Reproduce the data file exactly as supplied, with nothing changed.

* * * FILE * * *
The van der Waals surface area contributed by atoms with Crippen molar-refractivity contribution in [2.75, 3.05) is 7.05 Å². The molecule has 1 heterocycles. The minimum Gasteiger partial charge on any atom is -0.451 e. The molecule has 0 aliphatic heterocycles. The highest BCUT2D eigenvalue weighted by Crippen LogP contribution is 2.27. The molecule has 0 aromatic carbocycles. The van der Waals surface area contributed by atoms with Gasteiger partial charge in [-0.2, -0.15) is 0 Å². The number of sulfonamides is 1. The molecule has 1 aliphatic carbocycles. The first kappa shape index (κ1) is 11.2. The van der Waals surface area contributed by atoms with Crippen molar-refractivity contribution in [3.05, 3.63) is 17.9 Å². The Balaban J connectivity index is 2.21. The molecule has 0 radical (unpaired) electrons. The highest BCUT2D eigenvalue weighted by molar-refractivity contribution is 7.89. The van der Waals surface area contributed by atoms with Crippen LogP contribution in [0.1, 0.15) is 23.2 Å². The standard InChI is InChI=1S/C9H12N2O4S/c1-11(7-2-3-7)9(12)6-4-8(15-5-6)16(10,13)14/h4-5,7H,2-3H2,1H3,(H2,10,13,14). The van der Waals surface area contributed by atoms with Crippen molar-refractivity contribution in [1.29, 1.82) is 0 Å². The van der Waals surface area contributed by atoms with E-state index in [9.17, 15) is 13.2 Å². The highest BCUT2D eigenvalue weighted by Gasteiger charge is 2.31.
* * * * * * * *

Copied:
The van der Waals surface area contributed by atoms with Crippen molar-refractivity contribution in [2.75, 3.05) is 7.05 Å². The molecule has 1 heterocycles. The minimum Gasteiger partial charge on any atom is -0.451 e. The molecule has 0 aliphatic heterocycles. The highest BCUT2D eigenvalue weighted by Crippen LogP contribution is 2.27. The molecule has 0 aromatic carbocycles. The van der Waals surface area contributed by atoms with Gasteiger partial charge in [-0.2, -0.15) is 0 Å². The number of sulfonamides is 1. The molecule has 1 aliphatic carbocycles. The first kappa shape index (κ1) is 11.2. The van der Waals surface area contributed by atoms with Crippen molar-refractivity contribution in [3.05, 3.63) is 17.9 Å². The Balaban J connectivity index is 2.21. The molecule has 0 radical (unpaired) electrons. The highest BCUT2D eigenvalue weighted by molar-refractivity contribution is 7.89. The van der Waals surface area contributed by atoms with Crippen LogP contribution in [0.1, 0.15) is 23.2 Å². The standard InChI is InChI=1S/C9H12N2O4S/c1-11(7-2-3-7)9(12)6-4-8(15-5-6)16(10,13)14/h4-5,7H,2-3H2,1H3,(H2,10,13,14). The van der Waals surface area contributed by atoms with Crippen molar-refractivity contribution in [1.29, 1.82) is 0 Å². The van der Waals surface area contributed by atoms with E-state index in [9.17, 15) is 13.2 Å². The highest BCUT2D eigenvalue weighted by Gasteiger charge is 2.31.